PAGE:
Sugoi RSX Polartecr NeoShellr Jacket

By combining the apparel skills of Sugoi and the technical fabric chops of Polartec, the two hope that a collaboration will lead towards the ultimate in cold and wet weather gear for cycling and running. The new apparel will be designed and tested around Sugoi’s head quarters in the brutal British Columbia winters and wet season.

Details after the break.

Sugoi RSE Polartecr NeoShellr Jacket

Polartec will be supplying three different technical fabrics all with unique characteristics suited to each garment. The RSE Jacket immediately above, and the RSX jacket on the first page, each will feature Polartec NeoShell – what they claim is the most breathable, waterproof fabric on the market. A big claim, for sure. The result? What would be the driest, most breathable jackets for those times when you have to ride even when it’s pouring. The RSE is designed for road cycling while the RSX is meant for off road and both will keep you completely dry thanks to the two-way air exchange of NeoShell while remaining almost completely wind proof. If they stand up to the claims, sign me up.

Next on the list are the Sugoi RSR Power Shield Jackets and vests, which feature Polartec’s Power Shield for lightweight protection when warmth is more important than being 100% waterproof. The Power Shield series is designed to offer protection from most normal weather conditions with excellent breathability and in most cases, without the need for an another layer.

Last but not least, the RSR Race Top and Tight offer pro fit comfort with Polartec’s Power Stretch fabric. The advanced base layers are designed to fit close to the body while moving and stretching and should offer light weight warmth and moisture transfer.

From Sugoi:

“SUGOI products are designed and tested in an environment where the rain shows no mercy and the wind whips off the Pacific,” says SUGOI Senior Technical Designer, Rob Gill. “This testing ground gives life and purpose to our products, and Polartec’s technical fabric solutions perform in all seasons. The pinnacle pieces of the collection are the new RSE and RSX Polartec NeoShell jackets, which are the most breathable waterproof cycling products on the market.”

“We are excited to not only have SUGOI adopting one of our latest award-winning technologies, Polartec NeoShell, but also some of our most dependable and versatile fabrics like Polartec Power Shield and Polartec Power Stretch,” adds Allon Cohne, Polartec Global Marketing Director. “SUGOI has looked to us as a strategic technical partner and became the first cycling brand to build a premium collection using some of Polartec’s most innovative technologies.”



  1. nice looking. too bad about the silly gray lines on the RSE jacket. Why must apparel designers (or their managers) insist on marking-up perfectly nice garments…. ugh, I wish they could be easily removed like unsightly wheel decals. I don’t mind the tasteful inclusion of a logo and patterns that emerge that are a result of the structure and fabric of the pieces. The RSE jacket would be identifiable without the silly gray marks. Imagine the design meetings “Smithers, we need a unique line here or there, something action-oriented, and classic.” —“But, Mr. Johnson, the panel stitching and shaping of the jacket has come together so well, the piece stands on its own without graphics and can be identifiable as Sugoi even though we’ve used classically silly graphics in the past.” —“Smithers, I want lines!”.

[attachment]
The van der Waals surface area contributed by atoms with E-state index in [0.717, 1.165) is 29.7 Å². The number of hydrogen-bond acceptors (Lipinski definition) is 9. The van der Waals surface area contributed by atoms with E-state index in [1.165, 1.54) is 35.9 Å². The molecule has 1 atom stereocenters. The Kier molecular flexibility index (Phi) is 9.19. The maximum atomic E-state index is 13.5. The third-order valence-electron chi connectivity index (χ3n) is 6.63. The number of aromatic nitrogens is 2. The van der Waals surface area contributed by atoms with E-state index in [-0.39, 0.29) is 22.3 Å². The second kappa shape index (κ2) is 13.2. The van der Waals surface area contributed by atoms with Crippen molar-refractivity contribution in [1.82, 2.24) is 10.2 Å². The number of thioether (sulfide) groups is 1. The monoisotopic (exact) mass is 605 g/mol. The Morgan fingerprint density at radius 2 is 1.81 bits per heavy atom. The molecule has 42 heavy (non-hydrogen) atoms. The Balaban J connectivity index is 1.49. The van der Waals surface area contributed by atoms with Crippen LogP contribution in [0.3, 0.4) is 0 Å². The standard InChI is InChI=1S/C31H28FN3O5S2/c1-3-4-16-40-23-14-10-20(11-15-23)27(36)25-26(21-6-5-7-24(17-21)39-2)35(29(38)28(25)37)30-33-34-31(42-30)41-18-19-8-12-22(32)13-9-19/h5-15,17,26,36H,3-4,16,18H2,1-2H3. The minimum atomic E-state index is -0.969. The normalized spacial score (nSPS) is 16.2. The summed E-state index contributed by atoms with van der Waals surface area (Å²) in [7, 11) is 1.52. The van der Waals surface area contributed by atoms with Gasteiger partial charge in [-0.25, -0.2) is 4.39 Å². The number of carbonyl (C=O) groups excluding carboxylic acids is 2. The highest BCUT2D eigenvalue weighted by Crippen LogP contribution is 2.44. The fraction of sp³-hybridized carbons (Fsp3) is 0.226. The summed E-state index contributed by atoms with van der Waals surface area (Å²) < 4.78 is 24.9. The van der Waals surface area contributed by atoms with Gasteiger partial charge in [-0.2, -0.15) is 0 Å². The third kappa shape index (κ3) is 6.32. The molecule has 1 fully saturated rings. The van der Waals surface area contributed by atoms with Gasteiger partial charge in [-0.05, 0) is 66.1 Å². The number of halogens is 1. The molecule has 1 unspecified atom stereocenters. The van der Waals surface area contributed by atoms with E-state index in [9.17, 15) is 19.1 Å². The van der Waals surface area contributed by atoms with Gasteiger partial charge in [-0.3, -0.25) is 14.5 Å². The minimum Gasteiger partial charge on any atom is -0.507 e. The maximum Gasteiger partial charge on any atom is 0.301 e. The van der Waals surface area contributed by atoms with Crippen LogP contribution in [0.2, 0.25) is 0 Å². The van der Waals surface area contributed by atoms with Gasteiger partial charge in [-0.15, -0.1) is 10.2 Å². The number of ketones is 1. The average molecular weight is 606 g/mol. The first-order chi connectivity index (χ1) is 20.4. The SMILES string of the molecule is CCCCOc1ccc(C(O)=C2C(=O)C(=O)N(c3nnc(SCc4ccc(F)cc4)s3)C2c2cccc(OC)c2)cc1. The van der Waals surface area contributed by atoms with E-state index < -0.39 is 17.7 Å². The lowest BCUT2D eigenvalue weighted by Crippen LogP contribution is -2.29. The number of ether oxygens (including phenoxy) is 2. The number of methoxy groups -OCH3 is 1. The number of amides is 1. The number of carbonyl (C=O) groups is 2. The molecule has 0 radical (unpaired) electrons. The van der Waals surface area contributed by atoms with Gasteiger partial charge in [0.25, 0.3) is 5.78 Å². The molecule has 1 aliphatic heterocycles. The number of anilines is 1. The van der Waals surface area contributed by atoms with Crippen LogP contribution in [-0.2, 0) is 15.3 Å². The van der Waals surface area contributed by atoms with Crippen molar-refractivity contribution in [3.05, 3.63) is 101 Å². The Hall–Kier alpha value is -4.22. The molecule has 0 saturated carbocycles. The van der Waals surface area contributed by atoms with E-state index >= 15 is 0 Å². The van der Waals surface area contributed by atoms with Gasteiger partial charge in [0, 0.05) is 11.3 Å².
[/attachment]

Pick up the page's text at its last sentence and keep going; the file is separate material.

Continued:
Fortunately, it appears that the women’s RSR Power jacket made it through the process without getting the silly graphical marker department’s treatment. The RSX got just a small treatment. Of course, we can’t see the back of these garments which is typically a big playground for the silly graphical marker dept.

    I like a good number of Sugoi products and have some bibs, jerseys, and couple accessories. They are well-made. And I might have to get the RSX as I can tolerate an occasional, minimal, silly mark for a high-quality garment.

    I don’t really know how apparel design meetings go as I’ve never been a part of that world (perhaps that shows), but working in other design contexts, I’ve certainly been privy to marketing and brand and other management folks messing with a product’s integrity for no good reason.

  2. bahahahahahahahaha…. 274 words just to say “It was a graaaave marketing error for Sugoi to come up with a marking scheme not to my own personal taste.”

    Warm kit, and hot looking, IMO.

  3. If the gray lines are reflective, I’ll take it. If they’re not, I’ll take it anyway as it’s a smart looking jacket that hopefully will perform as well as it looks.

  4. @B My little essay doesn’t assert that a marketing mistake was made, as I have no idea whether those little marks will sell more jackets or not. The mistake was an *esthetic* one. And this is, of course, merely opinion. The RSE jacket would be stronger without the gray lines, just as I think the RSX jacket is quite strong –and recognizable as Sugoi. If, as Psi Squared notes, the RSE’s gray lines are reflective, then they are indeed functional and that would be nice and good (although I’d still say they could have been done more tastefully).

  5. The RSE Jackets grey accents are very reflective and there are a few more on the back near the pockets. It looks allot better in the flesh and it fits really well. I am lucky enough to have a sample of it:)

  6. @RH thanks for the intel… duly noted on the reflectivity. When these are out on shelves, I will take a look-see at my local shop who carries Sugoi.

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